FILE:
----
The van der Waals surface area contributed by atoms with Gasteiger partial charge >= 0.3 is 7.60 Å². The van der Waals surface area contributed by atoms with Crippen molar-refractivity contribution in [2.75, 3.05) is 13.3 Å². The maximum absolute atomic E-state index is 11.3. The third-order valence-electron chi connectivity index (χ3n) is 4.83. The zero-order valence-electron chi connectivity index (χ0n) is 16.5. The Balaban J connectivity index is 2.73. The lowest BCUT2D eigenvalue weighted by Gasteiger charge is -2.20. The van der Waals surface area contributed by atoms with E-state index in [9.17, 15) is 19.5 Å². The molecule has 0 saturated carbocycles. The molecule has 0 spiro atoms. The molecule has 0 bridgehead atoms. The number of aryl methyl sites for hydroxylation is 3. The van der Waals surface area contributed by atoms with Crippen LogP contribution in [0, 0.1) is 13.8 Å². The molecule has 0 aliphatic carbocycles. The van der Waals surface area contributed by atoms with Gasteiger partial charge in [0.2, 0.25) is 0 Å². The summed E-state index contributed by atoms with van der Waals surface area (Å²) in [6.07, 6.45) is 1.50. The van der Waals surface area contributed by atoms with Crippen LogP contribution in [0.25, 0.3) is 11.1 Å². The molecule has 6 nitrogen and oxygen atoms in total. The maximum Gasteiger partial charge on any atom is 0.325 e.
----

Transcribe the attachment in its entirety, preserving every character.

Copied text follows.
The van der Waals surface area contributed by atoms with Gasteiger partial charge >= 0.3 is 7.60 Å². The van der Waals surface area contributed by atoms with Crippen molar-refractivity contribution in [2.75, 3.05) is 13.3 Å². The maximum absolute atomic E-state index is 11.3. The third-order valence-electron chi connectivity index (χ3n) is 4.83. The zero-order valence-electron chi connectivity index (χ0n) is 16.5. The Balaban J connectivity index is 2.73. The lowest BCUT2D eigenvalue weighted by Gasteiger charge is -2.20. The van der Waals surface area contributed by atoms with E-state index in [9.17, 15) is 19.5 Å². The molecule has 0 saturated carbocycles. The molecule has 0 spiro atoms. The molecule has 0 bridgehead atoms. The number of aryl methyl sites for hydroxylation is 3. The van der Waals surface area contributed by atoms with Crippen LogP contribution in [0, 0.1) is 13.8 Å². The molecule has 0 aliphatic carbocycles. The van der Waals surface area contributed by atoms with Gasteiger partial charge in [0.2, 0.25) is 0 Å². The summed E-state index contributed by atoms with van der Waals surface area (Å²) in [6.07, 6.45) is 1.50. The van der Waals surface area contributed by atoms with Crippen LogP contribution in [0.25, 0.3) is 11.1 Å². The molecule has 6 nitrogen and oxygen atoms in total. The maximum Gasteiger partial charge on any atom is 0.325 e.